Since 1947, Catonsville has celebrated Independence Day with children's games in the morning, a parade in the afternoon, and a fireworks display at night. The children's games include a decorated bike contest, lollipop scramble, ball on spoon race, leapfrog, wheelbarrow and sack races, and a water balloon toss. The parade travels down Frederick Road and is attended by over 60,000 people each year. Residents reserve prime viewing locations by placing their folding chairs along the parade route a week or two in advance of the celebration. The parade contains floats from politicians, local businesses, schools and churches along with marching bands, including Baltimore's Marching Ravens.
The fireworks display takes place on the grounds of Catonsville High School in the evening. Residents either walk to the high school or gather at other locations (such as UMBC) to watch the show.
Natives and residents of note
- Benjamin Banneker, African-American inventor, scientist and mathematician
- Daniel Berrigan and Philip Berrigan, peace activists
- John Wilkes Booth, actor; assassin of President Abraham Lincoln, attended St. Timothy's Hall, an Episcopal military academy in Catonsville, from age 13-14
- Charles S. Roberts, known as "The Father of Wargaming"
- James Cardinal Stafford, an American cardinal of the Catholic Church who served as Major Penitentiary of the Apostolic Penitentiary, President of the Pontifical Council for the Laity, Archbishop of Denver, Bishop of Memphis, and Auxiliary Bishop of Baltimore
Arts and media
- Duff Goldman, star of food Network's Ace of Cakes, and owner of Charm City Cakes
- David Hasselhoff, actor
- Emily Spencer Hayden, photographer
- Elaine Hamilton, abstract expressionist painter
- Juliana Luecking, recording artist and filmmaker
- Shelley Puhak, poet 
- Kathleen Turner, actor
- Kevin Clash, actor and puppeteer (voice of Elmo)
- Steve Yeager, filmmaker
- Nan Agle, children's book author
- John Christ, guitarist for the band Danzig
- Crack the Sky, rock band in the 1970s and 1980s
- Greg Kihn, rock musician
- Ric Ocasek, lead singer of 1980s band The Cars
- Doug Flutie, former American and Canadian football quarterback
- Ken Dixon, former pitcher, Baltimore Orioles
- Brian Jozwiak, former West Virginia University lineman, and former professional football player for the National Football League's Kansas City Chiefs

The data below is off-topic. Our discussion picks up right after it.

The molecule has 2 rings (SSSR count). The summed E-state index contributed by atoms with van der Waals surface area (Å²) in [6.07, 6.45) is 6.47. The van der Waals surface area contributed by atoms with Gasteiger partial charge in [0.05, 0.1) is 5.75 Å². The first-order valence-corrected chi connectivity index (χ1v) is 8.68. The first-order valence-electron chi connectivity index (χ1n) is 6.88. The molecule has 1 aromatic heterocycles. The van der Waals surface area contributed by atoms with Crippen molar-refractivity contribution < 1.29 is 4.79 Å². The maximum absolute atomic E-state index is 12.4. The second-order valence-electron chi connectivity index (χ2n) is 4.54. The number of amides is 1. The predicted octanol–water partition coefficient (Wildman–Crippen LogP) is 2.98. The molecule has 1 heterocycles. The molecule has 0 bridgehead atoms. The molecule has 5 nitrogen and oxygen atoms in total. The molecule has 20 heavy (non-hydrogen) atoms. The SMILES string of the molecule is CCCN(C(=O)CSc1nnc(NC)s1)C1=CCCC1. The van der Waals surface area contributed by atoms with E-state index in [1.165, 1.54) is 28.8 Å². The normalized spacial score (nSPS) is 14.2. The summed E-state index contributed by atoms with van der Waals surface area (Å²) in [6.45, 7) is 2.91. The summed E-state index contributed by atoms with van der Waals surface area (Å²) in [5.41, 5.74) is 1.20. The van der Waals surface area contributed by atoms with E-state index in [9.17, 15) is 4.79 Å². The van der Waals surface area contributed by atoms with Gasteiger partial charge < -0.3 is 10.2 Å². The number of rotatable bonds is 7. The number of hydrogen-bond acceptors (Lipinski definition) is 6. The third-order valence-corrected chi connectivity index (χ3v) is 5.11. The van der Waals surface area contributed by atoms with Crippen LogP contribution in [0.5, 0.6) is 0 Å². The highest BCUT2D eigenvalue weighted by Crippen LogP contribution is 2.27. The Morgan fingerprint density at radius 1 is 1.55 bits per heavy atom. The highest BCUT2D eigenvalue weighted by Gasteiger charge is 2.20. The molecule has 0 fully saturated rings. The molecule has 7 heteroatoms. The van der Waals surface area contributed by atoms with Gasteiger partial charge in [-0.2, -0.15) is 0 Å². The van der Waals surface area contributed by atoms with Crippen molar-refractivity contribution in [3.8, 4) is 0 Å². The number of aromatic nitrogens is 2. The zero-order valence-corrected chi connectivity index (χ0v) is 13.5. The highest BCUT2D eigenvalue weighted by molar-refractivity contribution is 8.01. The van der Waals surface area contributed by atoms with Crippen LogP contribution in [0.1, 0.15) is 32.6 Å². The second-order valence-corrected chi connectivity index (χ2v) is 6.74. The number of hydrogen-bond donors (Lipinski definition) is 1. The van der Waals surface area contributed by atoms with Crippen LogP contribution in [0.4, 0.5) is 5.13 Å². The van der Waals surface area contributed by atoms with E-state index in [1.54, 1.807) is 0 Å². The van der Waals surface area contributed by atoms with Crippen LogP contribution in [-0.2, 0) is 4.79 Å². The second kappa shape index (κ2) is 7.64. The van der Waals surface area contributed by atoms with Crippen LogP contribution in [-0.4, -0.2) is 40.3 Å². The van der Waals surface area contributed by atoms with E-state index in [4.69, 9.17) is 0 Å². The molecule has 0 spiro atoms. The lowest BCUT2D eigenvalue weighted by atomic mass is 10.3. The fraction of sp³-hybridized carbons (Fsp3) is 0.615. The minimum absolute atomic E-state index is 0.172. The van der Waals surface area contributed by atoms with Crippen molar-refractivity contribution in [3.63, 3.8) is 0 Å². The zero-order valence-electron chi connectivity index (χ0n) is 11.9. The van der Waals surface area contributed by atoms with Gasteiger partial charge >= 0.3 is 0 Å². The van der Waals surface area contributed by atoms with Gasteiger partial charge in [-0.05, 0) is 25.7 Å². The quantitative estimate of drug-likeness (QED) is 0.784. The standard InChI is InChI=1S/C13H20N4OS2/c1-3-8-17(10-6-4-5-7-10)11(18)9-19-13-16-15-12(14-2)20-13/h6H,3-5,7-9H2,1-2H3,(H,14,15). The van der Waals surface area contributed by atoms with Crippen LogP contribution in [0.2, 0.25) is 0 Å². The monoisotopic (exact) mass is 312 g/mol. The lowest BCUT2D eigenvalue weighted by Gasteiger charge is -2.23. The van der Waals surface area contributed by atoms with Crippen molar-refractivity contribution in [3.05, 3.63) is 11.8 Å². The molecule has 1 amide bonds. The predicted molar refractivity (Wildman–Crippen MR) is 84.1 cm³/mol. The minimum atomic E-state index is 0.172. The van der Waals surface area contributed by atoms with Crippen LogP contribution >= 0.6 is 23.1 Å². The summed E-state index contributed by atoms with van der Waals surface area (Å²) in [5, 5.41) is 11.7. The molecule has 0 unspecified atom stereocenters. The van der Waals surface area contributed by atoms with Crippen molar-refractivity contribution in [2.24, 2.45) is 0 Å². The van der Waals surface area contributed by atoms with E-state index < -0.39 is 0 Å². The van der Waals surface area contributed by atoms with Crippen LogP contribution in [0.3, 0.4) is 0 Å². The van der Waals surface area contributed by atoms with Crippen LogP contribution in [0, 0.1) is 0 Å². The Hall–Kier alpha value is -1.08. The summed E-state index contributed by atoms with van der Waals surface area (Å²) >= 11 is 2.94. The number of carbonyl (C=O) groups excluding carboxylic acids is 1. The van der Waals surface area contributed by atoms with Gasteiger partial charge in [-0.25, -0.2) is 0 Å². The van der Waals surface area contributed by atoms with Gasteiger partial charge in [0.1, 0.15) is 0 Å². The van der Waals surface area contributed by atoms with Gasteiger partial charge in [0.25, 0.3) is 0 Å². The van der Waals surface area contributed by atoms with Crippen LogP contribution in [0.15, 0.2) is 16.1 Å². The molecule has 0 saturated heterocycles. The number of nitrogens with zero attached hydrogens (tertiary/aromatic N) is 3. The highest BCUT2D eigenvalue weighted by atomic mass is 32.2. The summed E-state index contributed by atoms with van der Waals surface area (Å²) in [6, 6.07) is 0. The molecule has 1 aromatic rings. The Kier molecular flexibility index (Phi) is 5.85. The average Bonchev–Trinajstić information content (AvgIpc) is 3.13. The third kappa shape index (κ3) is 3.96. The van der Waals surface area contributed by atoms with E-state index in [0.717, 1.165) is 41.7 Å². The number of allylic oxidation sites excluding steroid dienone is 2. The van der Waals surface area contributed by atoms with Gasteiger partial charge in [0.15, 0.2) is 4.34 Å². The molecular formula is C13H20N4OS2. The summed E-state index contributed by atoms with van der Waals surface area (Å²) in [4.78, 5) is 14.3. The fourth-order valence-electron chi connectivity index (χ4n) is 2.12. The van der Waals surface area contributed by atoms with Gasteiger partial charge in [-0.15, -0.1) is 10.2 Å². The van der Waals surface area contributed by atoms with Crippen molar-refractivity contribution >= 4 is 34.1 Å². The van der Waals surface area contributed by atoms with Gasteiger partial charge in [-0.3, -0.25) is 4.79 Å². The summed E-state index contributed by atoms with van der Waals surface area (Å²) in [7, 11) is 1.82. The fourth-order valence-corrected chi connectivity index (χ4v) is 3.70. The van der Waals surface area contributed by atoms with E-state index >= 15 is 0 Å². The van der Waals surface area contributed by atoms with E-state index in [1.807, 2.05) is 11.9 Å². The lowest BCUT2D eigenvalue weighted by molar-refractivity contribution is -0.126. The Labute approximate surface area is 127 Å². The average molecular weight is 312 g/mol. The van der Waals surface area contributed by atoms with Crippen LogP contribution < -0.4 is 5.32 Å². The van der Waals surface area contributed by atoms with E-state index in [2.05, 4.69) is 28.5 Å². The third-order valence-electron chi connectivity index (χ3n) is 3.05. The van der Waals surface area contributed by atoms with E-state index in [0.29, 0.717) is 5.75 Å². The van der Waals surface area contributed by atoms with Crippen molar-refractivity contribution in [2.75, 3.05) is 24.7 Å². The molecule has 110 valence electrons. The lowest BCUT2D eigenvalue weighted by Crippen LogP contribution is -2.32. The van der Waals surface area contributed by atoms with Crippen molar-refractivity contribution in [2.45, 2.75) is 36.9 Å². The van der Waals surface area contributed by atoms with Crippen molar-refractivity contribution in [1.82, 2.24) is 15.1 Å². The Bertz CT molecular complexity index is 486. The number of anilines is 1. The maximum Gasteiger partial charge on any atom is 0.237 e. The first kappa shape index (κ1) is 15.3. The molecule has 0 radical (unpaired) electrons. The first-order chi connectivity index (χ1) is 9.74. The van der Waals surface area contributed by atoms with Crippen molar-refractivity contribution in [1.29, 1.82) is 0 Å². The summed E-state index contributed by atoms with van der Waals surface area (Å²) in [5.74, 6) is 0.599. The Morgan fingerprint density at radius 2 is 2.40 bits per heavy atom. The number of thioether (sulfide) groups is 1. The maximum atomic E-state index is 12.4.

- Charlie Maisel, former Major League Baseball player, St. Louis Browns
- Fritz Maisel, former Major League Baseball player, of the New York Highlanders, now known as the New York Yankees
- George Maisel, former Major League Baseball player, Baltimore Terrapins
- Don Matthews, professional football coach, Canadian Football League, Baltimore Stallions
- John Miller, former pitcher, Baltimore Orioles
- Jeff Nelson, former major league baseball pitcher
- Hoyt Wilhelm, Hall of Fame knuckleball pitcher
Professional sports teams
- Baltimore Bayhawks, former professional men's lacrosse team
- Baltimore Tribe, former professional lacrosse team
- Maryland Bays, former professional soccer team
- Spring GroveBaseball Club semi-professional baseball team http://www.leaguelineup.com/welcome.asp?url=shep
- "Profile of General Population and Housing Characteristics: 2010 Demographic Profile Data (DP-1): Catonsville CDP, Maryland". U.S. Census Bureau, American Factfinder. Retrieved February 22, 2012.
- "US Gazetteer files: 2010, 2000, and 1990". United States Census Bureau. 2011-02-12. Retrieved 2011-04-23.
- "CENSUS OF POPULATION AND HOUSING (1790-2000)". U.S. Census Bureau. Retrieved 2010-07-17.
- 2010 general population and housing profile of Catonsville from the US Census
- "American FactFinder". United States Census Bureau. Retrieved 2008-01-31.
- "Catonsville July 4th Celebration History". 2011.
- "Catonsville July 4th Celebration Kids’ Games | Catonsville, Maryland 21228". Catonsvillecelebrations.org. Retrieved 2012-01-29.
- "Catonsville July 4th Celebration The Chair Thing". 2011.
- Yockel, Michael. "Pen Is Mightier". Baltimore. Retrieved 17 April 2014.
|Wikimedia Commons has media related to Catonsville, Maryland.|
- Catonsville Historical Society
- Greater Catonsville Chamber of Commerce
- Catonsville, Maryland at DMOZ
|Windsor Mill||Woodlawn||Edmondson, Baltimore||